But you are not alone, in the area of intellectual laziness and bias. Virtually the entire mainstream press are like a chorus singing the praises of welfare reform but showing no proof that real jobs are being filled by welfare recipients. The arguments in support of welfare reform are very deceptive, often using circumstantial evidence and making reference to larger and tangentially-related macroeconomic data about poverty, and single-parent homes and income levels among the poor and Blacks. But in all that we have read, in praise of welfare reform, not once have we been provided with or referred to any official or credible evidence of the program’s employment results. All we read and hear of are broad generalizations and percentages - nothing concrete and little verifiable. The only firm statistics that the media choir rest their hat on are the number of people cut from welfare. But the arguments continue to be made that welfare reform is a success not just because of the number of those removed from the dole, but also because of the mass employment of former welfare recipients said to be a direct result of the program.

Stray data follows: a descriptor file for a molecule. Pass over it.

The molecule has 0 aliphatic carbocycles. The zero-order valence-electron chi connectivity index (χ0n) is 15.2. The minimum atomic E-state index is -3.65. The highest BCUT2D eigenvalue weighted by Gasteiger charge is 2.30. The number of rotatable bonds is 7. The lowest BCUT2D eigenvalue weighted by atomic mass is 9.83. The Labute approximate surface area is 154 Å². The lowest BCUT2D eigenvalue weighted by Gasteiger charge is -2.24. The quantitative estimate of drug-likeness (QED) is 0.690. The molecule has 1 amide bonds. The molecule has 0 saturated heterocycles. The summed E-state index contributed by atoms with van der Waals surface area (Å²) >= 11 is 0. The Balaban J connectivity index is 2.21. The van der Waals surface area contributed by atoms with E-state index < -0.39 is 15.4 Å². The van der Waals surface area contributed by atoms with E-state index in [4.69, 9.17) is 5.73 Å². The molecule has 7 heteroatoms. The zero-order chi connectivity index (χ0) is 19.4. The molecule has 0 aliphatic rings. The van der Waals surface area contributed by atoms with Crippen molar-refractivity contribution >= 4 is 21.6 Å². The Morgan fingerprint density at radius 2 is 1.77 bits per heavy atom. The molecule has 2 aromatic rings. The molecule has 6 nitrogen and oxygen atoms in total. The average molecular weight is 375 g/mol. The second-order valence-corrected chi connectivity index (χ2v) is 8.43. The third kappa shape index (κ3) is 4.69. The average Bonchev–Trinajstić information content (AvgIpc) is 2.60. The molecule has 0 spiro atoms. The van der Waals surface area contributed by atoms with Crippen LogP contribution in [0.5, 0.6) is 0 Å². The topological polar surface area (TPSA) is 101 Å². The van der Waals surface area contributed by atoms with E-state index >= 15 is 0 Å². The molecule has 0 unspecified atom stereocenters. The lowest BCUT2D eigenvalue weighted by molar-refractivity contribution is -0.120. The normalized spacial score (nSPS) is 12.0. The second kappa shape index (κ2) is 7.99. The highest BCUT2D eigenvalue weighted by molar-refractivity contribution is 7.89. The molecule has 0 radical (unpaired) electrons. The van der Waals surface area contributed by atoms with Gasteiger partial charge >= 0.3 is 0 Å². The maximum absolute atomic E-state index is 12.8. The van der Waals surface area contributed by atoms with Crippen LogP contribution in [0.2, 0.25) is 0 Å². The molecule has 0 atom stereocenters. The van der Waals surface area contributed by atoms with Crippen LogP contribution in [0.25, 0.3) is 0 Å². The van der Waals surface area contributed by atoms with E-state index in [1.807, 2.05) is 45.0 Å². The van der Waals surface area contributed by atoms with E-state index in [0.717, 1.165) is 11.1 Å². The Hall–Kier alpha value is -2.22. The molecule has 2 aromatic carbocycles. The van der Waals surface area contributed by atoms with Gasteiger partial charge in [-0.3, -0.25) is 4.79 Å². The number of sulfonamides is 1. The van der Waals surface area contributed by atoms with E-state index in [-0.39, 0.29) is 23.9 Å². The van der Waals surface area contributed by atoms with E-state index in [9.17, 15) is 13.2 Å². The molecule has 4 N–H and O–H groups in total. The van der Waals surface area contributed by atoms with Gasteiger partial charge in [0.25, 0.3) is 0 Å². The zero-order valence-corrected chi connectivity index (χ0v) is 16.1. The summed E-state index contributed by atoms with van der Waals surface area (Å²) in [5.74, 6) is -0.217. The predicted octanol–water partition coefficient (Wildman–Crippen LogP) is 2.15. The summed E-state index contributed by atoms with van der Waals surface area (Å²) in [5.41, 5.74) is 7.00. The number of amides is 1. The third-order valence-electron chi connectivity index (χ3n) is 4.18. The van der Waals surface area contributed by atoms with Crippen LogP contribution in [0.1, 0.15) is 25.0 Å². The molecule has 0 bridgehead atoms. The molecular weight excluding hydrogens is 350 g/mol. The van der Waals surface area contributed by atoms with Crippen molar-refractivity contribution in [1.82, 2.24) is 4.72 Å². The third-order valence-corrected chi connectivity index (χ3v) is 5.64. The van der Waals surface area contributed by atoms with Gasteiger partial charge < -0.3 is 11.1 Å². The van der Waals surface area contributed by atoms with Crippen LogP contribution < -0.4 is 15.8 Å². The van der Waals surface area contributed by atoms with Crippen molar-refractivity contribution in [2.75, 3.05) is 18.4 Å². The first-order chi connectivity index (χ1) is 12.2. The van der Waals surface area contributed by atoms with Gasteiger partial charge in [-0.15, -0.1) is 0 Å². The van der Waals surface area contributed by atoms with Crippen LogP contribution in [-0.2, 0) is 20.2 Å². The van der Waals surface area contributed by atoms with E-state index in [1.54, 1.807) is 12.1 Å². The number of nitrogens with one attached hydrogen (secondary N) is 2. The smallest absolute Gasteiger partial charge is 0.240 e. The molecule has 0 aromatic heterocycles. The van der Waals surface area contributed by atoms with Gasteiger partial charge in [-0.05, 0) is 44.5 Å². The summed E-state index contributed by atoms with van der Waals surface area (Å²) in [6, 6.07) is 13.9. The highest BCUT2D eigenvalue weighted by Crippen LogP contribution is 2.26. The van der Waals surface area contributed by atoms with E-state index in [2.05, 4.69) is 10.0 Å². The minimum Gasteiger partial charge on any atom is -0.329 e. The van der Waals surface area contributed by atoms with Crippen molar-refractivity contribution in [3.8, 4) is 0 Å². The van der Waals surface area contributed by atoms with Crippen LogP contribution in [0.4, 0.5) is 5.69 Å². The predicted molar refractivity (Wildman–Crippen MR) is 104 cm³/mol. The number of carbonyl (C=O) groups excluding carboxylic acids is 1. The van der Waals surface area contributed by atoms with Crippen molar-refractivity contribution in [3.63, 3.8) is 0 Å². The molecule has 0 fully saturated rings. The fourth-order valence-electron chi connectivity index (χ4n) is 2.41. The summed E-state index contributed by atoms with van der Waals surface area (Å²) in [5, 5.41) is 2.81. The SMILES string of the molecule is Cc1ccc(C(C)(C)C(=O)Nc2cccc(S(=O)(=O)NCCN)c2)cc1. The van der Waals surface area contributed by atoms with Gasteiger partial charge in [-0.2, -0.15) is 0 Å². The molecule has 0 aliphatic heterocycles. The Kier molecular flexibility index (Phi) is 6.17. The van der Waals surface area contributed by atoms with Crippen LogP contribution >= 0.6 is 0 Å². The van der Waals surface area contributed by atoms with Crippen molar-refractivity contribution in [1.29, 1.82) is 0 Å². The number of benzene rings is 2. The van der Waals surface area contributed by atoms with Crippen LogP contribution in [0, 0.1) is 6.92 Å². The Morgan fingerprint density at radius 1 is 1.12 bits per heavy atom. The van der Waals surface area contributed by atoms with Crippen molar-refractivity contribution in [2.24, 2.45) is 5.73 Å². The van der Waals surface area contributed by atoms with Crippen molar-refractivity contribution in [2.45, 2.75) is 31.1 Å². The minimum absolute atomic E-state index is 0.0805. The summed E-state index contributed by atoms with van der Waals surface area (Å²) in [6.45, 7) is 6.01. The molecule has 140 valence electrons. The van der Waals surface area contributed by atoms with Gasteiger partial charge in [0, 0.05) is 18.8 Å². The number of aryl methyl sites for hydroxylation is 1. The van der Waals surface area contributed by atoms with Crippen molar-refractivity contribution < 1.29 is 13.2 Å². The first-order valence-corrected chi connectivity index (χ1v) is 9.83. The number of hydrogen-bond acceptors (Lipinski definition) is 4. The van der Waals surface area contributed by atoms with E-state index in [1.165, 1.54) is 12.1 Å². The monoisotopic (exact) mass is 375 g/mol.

The Houston Chronicle, in a recent article praising welfare reform wrote:

On the plus side, 50 percent to 60 percent of former welfare recipients found some form of work. Welfare rolls are down 58 percent, a 30-year low from their highest level. Poverty is down, too, by 17 percent.


In a recent article calling welfare reform a success The Chicago Tribune wrote